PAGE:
Early Review of draft-ietf-lsvr-l3dl-03
review-ietf-lsvr-l3dl-03-tsvart-early-ott-2020-05-05-00

Request Review of draft-ietf-lsvr-l3dl
Requested rev. no specific revision (document currently at 07)
Type Early Review
Team Transport Area Review Team (tsvart)
Deadline 2020-04-28
Requested 2020-02-10
Requested by Wesley Eddy
Authors Randy Bush, Rob Austein, Keyur Patel
Draft last updated 2020-05-05
Completed reviews Tsvart Early review of -03 by Joerg Ott (diff)
Comments
Requested via Erik Kline.
Assignment Reviewer Joerg Ott 
State Completed
Review review-ietf-lsvr-l3dl-03-tsvart-early-ott-2020-05-05
Posted at https://mailarchive.ietf.org/arch/msg/tsv-art/rLHOXu0fRbxVOIKXrBsE-SHQdmE
Reviewed rev. 03 (document currently at 07)
Review result Ready with Issues
Review completed: 2020-05-05

Review
review-ietf-lsvr-l3dl-03-tsvart-early-ott-2020-05-05

The draft describes a peer/neighbour discovery mechanisms for large-scale L2/L3 topologies in data centres. The aim is provide a protocol by means of which the involved nodes can learn about other nodes connected to their (broadcast or point-to-point) L2 links and about their respectively support encapsulation schemes, identifiers, L2/L3 addresses, etc. This information is then provided to a higher layer for further processing.

The document is well written and fairly easy to follow, but could benefit from a bit of extra context and target application domain in the introduction. E.g., explaining explicitly who would talk L3DL to whom.

From a transport perspective, I see three potential issues that deserve clarification or reconsideration:

1. Section 10 spells out a default HELLO interval of 60 seconds. With a large broadcast domain, this may create quite a bit of traffic. While this may not be an issue in well-provisioned data center networks,  a remark about sensible value ranges and the implications may be worthwhile. Just to provide some guidelines to implementers (who want to offer choices) and operators (who pick them).

2. Section 10 also suggest that in response to HELLO messages nodes will issue OPEN PDUs to newly discovered peers. This appears to bear the clear risk of an OPEN implosion when many system come up at the same time. Shouldn't guidance be given to avoid repeated traffic surges and possible losses and thus unnecessary delays? (I noted that other places foresee exponential backoff when retransmitting OPEN and other ACKed PDUs).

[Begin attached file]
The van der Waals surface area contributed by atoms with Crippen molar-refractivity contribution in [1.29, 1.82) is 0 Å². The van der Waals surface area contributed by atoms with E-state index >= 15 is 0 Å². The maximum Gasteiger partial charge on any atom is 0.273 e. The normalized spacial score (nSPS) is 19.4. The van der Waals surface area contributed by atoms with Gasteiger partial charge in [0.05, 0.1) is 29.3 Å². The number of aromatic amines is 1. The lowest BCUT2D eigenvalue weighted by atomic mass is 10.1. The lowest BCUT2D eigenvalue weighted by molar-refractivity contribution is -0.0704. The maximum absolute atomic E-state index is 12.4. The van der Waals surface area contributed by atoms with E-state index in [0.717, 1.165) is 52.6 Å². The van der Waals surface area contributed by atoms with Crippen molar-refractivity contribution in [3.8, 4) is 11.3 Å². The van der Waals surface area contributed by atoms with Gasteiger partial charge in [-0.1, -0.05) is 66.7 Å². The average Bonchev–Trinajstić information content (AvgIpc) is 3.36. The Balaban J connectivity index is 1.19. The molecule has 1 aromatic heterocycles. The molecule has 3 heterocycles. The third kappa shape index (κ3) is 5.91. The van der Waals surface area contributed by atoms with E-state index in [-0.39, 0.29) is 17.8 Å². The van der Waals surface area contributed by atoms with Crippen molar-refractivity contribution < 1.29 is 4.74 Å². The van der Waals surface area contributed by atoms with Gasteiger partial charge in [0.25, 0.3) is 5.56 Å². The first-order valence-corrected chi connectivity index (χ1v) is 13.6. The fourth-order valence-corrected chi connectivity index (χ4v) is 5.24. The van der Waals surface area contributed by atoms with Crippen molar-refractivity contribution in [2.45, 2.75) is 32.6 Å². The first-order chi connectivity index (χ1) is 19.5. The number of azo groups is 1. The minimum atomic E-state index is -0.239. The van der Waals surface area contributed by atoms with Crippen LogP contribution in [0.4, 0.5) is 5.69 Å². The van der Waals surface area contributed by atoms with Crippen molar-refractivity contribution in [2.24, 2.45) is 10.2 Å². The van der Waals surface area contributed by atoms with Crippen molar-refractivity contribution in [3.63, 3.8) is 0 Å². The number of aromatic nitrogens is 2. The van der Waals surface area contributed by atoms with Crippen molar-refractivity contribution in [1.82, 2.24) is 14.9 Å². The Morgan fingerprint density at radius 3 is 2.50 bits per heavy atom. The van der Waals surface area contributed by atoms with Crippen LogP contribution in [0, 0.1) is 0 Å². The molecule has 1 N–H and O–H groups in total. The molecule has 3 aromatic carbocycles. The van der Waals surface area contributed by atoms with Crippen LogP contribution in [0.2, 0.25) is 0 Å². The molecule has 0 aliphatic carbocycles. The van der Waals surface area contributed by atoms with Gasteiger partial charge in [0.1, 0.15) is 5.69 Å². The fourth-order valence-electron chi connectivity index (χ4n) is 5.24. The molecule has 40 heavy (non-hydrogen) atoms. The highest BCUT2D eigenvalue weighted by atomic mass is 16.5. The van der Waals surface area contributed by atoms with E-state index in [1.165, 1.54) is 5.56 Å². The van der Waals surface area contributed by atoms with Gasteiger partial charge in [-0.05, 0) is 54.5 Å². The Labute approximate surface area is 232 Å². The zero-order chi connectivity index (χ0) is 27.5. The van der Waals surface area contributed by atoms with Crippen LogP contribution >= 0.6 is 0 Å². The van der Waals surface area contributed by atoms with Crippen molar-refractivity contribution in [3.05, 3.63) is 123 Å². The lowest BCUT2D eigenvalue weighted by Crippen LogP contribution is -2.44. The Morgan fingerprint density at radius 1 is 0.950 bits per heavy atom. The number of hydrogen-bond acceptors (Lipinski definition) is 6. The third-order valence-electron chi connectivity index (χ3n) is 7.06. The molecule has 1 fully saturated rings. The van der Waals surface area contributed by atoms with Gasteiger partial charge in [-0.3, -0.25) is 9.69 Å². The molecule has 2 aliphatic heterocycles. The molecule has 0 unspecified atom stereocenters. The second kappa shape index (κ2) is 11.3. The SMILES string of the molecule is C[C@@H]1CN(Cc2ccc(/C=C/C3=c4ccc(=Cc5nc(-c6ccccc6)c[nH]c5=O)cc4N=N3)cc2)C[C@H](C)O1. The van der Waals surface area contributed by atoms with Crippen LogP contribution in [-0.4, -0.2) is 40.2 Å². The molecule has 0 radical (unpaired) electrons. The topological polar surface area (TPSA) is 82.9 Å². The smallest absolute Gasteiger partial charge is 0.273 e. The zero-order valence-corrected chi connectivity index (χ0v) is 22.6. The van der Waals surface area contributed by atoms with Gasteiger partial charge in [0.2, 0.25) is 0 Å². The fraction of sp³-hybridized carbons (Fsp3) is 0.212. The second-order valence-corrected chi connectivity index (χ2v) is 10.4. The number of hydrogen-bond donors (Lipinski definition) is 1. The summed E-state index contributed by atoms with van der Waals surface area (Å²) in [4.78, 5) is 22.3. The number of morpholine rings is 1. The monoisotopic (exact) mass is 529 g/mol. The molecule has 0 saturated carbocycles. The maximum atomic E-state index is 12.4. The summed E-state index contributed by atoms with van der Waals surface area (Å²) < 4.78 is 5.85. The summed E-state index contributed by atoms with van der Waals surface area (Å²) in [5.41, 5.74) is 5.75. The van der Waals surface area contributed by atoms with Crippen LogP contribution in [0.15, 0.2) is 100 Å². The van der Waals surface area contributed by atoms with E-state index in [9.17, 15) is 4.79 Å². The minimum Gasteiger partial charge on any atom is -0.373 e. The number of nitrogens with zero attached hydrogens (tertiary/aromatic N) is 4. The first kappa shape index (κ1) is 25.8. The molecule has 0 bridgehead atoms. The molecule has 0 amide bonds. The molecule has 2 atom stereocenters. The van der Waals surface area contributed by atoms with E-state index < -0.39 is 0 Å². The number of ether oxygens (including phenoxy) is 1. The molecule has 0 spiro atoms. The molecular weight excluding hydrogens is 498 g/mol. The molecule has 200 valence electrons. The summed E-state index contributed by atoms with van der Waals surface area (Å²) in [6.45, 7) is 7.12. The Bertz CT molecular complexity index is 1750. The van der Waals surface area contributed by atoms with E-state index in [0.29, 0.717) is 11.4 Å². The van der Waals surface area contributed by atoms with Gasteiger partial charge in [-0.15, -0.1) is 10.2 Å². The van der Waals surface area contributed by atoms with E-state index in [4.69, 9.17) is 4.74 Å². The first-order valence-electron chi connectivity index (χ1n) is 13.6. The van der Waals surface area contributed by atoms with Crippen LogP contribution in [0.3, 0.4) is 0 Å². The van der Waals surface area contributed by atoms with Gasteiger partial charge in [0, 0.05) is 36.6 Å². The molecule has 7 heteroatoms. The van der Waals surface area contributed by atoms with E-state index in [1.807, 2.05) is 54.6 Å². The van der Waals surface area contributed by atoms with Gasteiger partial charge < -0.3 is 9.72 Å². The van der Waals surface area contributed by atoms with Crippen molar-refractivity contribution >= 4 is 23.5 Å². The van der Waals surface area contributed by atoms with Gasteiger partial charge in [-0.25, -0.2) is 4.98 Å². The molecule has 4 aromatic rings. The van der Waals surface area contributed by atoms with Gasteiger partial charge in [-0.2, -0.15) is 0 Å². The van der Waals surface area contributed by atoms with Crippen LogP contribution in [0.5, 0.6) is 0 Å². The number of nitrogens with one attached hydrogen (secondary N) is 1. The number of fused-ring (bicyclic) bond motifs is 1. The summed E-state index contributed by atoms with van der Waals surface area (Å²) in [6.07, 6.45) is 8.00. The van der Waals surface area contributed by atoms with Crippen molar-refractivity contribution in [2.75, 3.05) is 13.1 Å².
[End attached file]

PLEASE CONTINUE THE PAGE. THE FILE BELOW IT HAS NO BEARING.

3. When the protocol applies fragmentation, should there be a note on preventing bursts?

Other notes:
Section 7 on the checksum needs more detail. It also talks about a "suggested" algorithm but this should be clearly mandated or way to choose one by means of configuration for a complete data centre would need to be made explicit. I also assume that the pseudo code on p.11 would benefit from a leader '0' in 0xffffffff -> 0x0ffffffff, otherwise expansion to 64 bits might fill the high order bits with '1's, which is clearly not intended.

Section 11, p.17, second to last para ("If a properly authenticated...").  From the text, it is unclear what is meant by an "OPEN with the Serial Number of the last data received".

I am curious about the error code, providing 16 bits for additional explanation. Why not a text field?
Also wondering if repeated retries (due to failure, not lost packets) could yield fast repeated transmissions.

Section 15, should the KEEPALIVE interval have suggested (lower) bounds?
At the top of p.26, it says "One per second is the default", the previous page at the bottom refers to the inter-KEEPALIVE interval of ten seconds. Not sure if the two are the same, I suppose so. If they are, the numbers should match. If they are not, we'll need some extra text to explain the difference.

Nits:
There are two spellings of "Encapsulation", capitalised and lower case. Use one consistently.
p10, first para: comprise -> comprising